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Genome Announc. 2017 April; 5(14): e00107-17.
Published online 2017 April 6. doi:  10.1128/genomeA.00107-17
PMCID: PMC5383888

Genome Sequences of Potential Probiotic Lactobacillus rhamnosus Isolates from Human Infants


Probiotics provide health benefits to their hosts, including modulation of host immune response, inhibition of colonization by pathogens, modulation of the gut microbiota, and epithelial barrier enhancement. Here, we present the draft genome sequences of two newly isolated Lactobacillus rhamnosus strains of probiotic potential from healthy human infants.


Probiotics are live microbes that confer a benefit to their hosts when administered in adequate amounts (1). Support for the use of probiotics as interventions for gastrointestinal diseases is increasing (2,4). Most of the diversity of the gut microbiome exists at the strain level (5), calling for more in-depth studies of individual bacterial strains to assess phenotypes that could have a beneficial impact. Lactobacillus rhamnosus is a lactic acid bacterium with probiotic properties when associated with the host gut (6) or skin (7). Here, we report the genome sequences of two novel strains of L. rhamnosus isolated from stool samples from healthy human infants (8).

We isolated 175 bacterial strains from stool samples from healthy infants (0 to 2 years old) (8). Each strain was initially isolated by plating stool samples from healthy human infants on de Man, Rogosa, and Sharpe (MRS) agar plates (Hardy Diagnostics, Santa Maria, CA) under anaerobic conditions, separating individual colonies. Subsequently, single colonies were selected and grown in MRS broth. Phylogenetic identification of isolates was performed by sequencing of the 16S rRNA gene, and selected isolates were further characterized by random amplification of polymorphic DNA (RAPD) (9, 10) to identify unique strains. Two novel L. rhamnosus isolates (AMC010 and AMC143) were identified in this study.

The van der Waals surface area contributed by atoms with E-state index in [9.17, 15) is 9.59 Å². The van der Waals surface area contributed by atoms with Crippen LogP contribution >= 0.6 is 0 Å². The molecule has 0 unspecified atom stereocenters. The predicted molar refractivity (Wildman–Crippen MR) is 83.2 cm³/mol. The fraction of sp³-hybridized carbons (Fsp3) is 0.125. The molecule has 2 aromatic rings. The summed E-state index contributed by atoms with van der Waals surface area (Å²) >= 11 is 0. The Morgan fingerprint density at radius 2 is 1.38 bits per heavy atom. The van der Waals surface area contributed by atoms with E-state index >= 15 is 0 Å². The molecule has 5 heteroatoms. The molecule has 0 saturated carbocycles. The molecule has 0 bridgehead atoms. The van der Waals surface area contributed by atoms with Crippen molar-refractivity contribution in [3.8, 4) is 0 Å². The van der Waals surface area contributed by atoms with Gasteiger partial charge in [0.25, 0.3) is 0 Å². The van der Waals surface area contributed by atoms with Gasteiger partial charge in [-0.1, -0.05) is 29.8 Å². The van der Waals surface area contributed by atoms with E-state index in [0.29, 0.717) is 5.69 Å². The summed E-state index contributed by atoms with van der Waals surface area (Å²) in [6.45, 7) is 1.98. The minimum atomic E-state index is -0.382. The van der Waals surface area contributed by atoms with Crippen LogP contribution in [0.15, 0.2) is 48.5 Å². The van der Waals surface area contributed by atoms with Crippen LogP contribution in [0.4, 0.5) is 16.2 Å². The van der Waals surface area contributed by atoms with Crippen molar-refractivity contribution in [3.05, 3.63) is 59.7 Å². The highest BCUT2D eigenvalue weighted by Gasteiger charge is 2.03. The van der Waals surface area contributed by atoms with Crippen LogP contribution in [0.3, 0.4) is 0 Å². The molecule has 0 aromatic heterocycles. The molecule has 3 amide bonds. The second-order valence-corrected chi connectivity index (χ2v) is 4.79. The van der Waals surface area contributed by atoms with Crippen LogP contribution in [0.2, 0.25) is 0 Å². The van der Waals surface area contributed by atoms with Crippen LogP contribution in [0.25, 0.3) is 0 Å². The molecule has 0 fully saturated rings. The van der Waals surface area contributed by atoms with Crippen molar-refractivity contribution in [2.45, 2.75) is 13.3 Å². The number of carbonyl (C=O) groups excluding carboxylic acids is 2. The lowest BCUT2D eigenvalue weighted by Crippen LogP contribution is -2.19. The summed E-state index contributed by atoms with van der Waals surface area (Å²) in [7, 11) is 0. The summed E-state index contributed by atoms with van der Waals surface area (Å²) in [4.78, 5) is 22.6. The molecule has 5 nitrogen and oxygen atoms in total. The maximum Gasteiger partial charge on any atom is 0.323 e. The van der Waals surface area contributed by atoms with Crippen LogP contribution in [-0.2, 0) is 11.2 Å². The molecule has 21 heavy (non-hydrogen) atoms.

Genomic DNA from AMC010 and AMC143 was isolated using UltraClean microbial DNA isolation kit (Mo Bio). AMC010 was subjected to sequencing on the Ion Torrent PGM platform (Life Technologies, Inc.), generating sequence data of 485.3 Mb over 3,022,036 reads, with an average read length of 160 bp, providing 43× coverage of the 3.14-Mb genome. AMC143 genomic DNA (gDNA) was sequenced on the Roche FLX Titanium platform, generating 69.4 Mb of sequence over 318,612 reads, with an average read length of 210 bp, providing 23× coverage of the 2.87-Mb genome. Raw reads were quality filtered and assembled using Newbler (Roche) (11). Assembled contigs were annotated using an updated version of the GAMOLA annotation pipeline (12).

AMC010 has a G+C content of 46.6%, 53 annotated tRNA genes, and 3,171 annotated coding sequences (CDSs), with 162 unique genes compared to other sequenced and annotated L. rhamnosus genomes using the EDGAR genome analysis software (13). In addition to uncharacterized hypothetical proteins, AMC010 contains a unique toxin-antitoxin pair and unique bacteriophage components. AMC143 has a G+C content of 46.6%, 47 annotated tRNA genes, and 2,835 annotated CDSs, with 73 unique genes compared to other sequenced and annotated L. rhamnosus genomes. Included among these unique genes are bacteriophage components, a phosphotransferase (PTS) fructose transporter system, PTS lactose transporter system, and a large number of previously uncharacterized hypothetical proteins.

Accession number(s).

This whole-genome shotgun project has been deposited at DDBJ/ENA/GenBank under accession numbers MSTB00000000 (AMC143) and MSTC00000000 (AMC010).


The Microbiome Core Facility is supported in part by NIH grant P30 DK34987.


Citation Arnold JW, Monteagudo-Mera A, Altermann E, Cadenas MB, Thompson AL, Azcarate-Peril MA. 2017. Genome sequences of potential probiotic Lactobacillus rhamnosus isolates from human infants. Genome Announc 5:e00107-17.


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Articles from Genome Announcements are provided here courtesy of American Society for Microbiology (ASM)